• How to call a Windows executable from Ada?

    From Marius Amado-Alves@21:1/5 to All on Wed Dec 8 15:04:38 2021
    Any *effectively working* solution for calling an external Windows executable, with arguments, from inside Ada?

    For example, the following command runs fine when given on the Windows command line:

    "C:\Program Files\Microsoft Office\root\Office16\WINWORD.EXE" /f "C:\long path\with spaces\and accented letters\like in the words\declaração de autorização.docx" /mSave_As_Txt

    The same command FAILS when called from inside Ada with any of the know "solutions" on GNAT gem [1] and Rosetta Code [2].

    But there must be a way!

    Share your good code.

    Thanks.

    [1] https://www.adacore.com/gems/gem-54
    [2] https://rosettacode.org/wiki/Execute_a_system_command#Ada

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  • From Randy Brukardt@21:1/5 to All on Wed Dec 8 23:09:55 2021
    It's hard to say anything definitive without seeing the code that you tried.
    I haven't found a program that you couldn't run from Ada (using the
    Janus/Ada facilities; GNAT's are more extensive so I wouldn't expect any difference there), but some things require care. I've definitely never found anything that you can't run by starting a command line processor; that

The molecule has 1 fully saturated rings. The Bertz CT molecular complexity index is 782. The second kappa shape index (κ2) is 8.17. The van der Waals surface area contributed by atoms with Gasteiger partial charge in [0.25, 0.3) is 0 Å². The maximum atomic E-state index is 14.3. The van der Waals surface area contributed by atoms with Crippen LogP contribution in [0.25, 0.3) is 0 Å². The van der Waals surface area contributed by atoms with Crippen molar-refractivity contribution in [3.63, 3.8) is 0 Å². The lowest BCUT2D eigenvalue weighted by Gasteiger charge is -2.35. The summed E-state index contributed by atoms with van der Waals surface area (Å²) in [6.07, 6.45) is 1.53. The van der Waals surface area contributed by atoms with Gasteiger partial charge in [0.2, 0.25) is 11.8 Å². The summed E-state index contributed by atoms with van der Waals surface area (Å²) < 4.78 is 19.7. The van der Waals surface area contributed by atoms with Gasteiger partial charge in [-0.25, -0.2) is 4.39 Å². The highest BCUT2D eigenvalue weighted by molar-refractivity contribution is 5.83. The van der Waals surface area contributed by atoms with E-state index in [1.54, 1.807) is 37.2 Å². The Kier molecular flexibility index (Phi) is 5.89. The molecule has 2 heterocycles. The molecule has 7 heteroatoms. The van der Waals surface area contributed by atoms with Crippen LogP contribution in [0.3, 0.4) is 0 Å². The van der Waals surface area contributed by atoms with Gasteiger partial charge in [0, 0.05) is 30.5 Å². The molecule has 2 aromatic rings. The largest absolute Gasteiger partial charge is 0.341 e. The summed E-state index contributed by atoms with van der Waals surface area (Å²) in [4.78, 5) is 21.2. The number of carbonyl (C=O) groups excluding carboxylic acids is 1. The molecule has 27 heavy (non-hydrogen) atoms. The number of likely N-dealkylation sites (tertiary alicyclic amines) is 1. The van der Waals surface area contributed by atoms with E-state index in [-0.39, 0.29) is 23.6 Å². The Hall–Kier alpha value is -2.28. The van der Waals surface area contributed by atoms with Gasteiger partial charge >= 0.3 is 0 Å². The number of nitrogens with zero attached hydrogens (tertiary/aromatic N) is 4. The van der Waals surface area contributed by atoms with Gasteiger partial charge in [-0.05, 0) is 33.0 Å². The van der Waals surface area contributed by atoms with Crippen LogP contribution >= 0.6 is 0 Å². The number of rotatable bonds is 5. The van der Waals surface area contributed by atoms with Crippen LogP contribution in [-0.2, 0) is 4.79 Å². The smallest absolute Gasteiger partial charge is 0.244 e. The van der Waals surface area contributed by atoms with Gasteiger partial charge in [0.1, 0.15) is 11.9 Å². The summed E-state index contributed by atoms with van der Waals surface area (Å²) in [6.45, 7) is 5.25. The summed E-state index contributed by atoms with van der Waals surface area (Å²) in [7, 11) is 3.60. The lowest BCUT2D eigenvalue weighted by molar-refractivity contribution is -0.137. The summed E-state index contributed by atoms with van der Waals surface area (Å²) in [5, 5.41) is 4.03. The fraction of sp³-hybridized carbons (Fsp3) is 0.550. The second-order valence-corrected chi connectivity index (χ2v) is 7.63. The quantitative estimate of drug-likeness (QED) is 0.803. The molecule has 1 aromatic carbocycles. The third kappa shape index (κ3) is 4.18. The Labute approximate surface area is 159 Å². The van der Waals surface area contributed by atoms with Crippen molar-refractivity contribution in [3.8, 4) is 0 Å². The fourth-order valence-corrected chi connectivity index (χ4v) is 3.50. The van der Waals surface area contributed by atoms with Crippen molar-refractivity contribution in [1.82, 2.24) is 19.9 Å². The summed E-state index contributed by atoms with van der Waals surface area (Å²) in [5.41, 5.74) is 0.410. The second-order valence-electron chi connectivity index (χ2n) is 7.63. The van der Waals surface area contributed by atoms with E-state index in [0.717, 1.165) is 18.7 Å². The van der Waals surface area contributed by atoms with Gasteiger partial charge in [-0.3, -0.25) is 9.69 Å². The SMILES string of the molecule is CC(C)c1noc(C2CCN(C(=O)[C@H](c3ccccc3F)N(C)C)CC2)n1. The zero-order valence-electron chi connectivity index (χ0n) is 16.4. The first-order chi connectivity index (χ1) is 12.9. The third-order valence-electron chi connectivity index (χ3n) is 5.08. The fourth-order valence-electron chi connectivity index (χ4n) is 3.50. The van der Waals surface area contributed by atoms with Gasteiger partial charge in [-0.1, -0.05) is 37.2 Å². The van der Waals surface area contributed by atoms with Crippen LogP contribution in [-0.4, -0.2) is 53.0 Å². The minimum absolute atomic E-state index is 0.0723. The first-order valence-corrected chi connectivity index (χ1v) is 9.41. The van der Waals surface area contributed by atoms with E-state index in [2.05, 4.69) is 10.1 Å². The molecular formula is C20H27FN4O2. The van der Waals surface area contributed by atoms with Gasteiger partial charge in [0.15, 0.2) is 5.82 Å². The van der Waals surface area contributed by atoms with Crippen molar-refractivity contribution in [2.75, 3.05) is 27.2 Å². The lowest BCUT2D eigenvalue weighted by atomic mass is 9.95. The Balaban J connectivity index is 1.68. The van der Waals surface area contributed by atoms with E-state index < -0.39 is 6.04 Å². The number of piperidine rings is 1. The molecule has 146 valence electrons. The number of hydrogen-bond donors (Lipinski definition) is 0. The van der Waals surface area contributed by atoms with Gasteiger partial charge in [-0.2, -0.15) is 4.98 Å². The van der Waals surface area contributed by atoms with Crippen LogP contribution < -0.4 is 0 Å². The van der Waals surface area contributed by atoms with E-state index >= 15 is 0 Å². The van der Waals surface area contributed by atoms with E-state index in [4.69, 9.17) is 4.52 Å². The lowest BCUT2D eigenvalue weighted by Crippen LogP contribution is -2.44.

doesn't allow the real-time capture of the results by the calling program
    but that wouldn't make sense with Winword.exe anyway.

    Randy.

    "Marius Amado-Alves" <amado.alves@gmail.com> wrote in message news:71f3752c-40a2-4678-9451-1223a776b384n@googlegroups.com...
    Any *effectively working* solution for calling an external Windows
    executable, with arguments, from inside Ada?

    For example, the following command runs fine when given on the Windows
    command line:

    "C:\Program Files\Microsoft Office\root\Office16\WINWORD.EXE" /f "C:\long path\with spaces\and accented letters\like in the words\declarao de autorizao.docx" /mSave_As_Txt

    The same command FAILS when called from inside Ada with any of the know "solutions" on GNAT gem [1] and Rosetta Code [2].

    But there must be a way!

    Share your good code.

    Thanks.

    [1] https://www.adacore.com/gems/gem-54
    [2] https://rosettacode.org/wiki/Execute_a_system_command#Ada

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  • From Dmitry A. Kazakov@21:1/5 to Marius Amado-Alves on Thu Dec 9 08:29:19 2021
    On 2021-12-09 00:04, Marius Amado-Alves wrote:
    Any *effectively working* solution for calling an external Windows executable, with arguments, from inside Ada?

    For example, the following command runs fine when given on the Windows command line:

    "C:\Program Files\Microsoft Office\root\Office16\WINWORD.EXE" /f "C:\long path\with spaces\and accented letters\like in the words\declaração de autorização.docx" /mSave_As_Txt

    The same command FAILS when called from inside Ada with any of the know "solutions" on GNAT gem [1] and Rosetta Code [2].